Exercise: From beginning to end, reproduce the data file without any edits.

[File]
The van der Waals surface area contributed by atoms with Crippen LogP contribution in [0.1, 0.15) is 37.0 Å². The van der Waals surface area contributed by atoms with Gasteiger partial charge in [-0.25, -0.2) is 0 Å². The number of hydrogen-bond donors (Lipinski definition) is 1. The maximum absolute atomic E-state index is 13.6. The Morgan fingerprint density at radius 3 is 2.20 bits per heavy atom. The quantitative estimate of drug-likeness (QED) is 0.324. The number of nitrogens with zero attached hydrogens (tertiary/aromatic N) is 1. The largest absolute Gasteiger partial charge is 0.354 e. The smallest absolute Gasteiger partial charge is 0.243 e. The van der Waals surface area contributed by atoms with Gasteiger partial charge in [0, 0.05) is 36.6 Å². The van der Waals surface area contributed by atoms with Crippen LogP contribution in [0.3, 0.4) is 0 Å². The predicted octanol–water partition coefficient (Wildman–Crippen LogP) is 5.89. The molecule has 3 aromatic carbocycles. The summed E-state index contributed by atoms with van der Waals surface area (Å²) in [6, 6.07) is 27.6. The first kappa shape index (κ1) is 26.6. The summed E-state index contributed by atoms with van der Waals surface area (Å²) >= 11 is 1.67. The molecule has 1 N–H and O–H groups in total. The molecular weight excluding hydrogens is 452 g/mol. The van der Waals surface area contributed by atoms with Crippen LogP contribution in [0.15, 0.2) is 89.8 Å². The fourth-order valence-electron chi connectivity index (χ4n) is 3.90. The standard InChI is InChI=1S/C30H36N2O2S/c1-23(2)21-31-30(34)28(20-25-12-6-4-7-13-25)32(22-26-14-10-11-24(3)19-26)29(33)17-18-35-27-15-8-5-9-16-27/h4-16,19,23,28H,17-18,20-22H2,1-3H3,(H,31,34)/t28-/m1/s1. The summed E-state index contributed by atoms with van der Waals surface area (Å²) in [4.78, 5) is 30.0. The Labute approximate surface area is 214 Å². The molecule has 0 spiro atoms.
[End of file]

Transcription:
The van der Waals surface area contributed by atoms with Crippen LogP contribution in [0.1, 0.15) is 37.0 Å². The van der Waals surface area contributed by atoms with Gasteiger partial charge in [-0.25, -0.2) is 0 Å². The number of hydrogen-bond donors (Lipinski definition) is 1. The maximum absolute atomic E-state index is 13.6. The Morgan fingerprint density at radius 3 is 2.20 bits per heavy atom. The quantitative estimate of drug-likeness (QED) is 0.324. The number of nitrogens with zero attached hydrogens (tertiary/aromatic N) is 1. The largest absolute Gasteiger partial charge is 0.354 e. The smallest absolute Gasteiger partial charge is 0.243 e. The van der Waals surface area contributed by atoms with Gasteiger partial charge in [0, 0.05) is 36.6 Å². The van der Waals surface area contributed by atoms with Crippen LogP contribution in [0.3, 0.4) is 0 Å². The predicted octanol–water partition coefficient (Wildman–Crippen LogP) is 5.89. The molecule has 3 aromatic carbocycles. The summed E-state index contributed by atoms with van der Waals surface area (Å²) in [6, 6.07) is 27.6. The first kappa shape index (κ1) is 26.6. The summed E-state index contributed by atoms with van der Waals surface area (Å²) >= 11 is 1.67. The molecule has 1 N–H and O–H groups in total. The molecular weight excluding hydrogens is 452 g/mol. The van der Waals surface area contributed by atoms with Crippen LogP contribution in [0.15, 0.2) is 89.8 Å². The fourth-order valence-electron chi connectivity index (χ4n) is 3.90. The standard InChI is InChI=1S/C30H36N2O2S/c1-23(2)21-31-30(34)28(20-25-12-6-4-7-13-25)32(22-26-14-10-11-24(3)19-26)29(33)17-18-35-27-15-8-5-9-16-27/h4-16,19,23,28H,17-18,20-22H2,1-3H3,(H,31,34)/t28-/m1/s1. The summed E-state index contributed by atoms with van der Waals surface area (Å²) in [4.78, 5) is 30.0. The Labute approximate surface area is 214 Å². The molecule has 0 spiro atoms.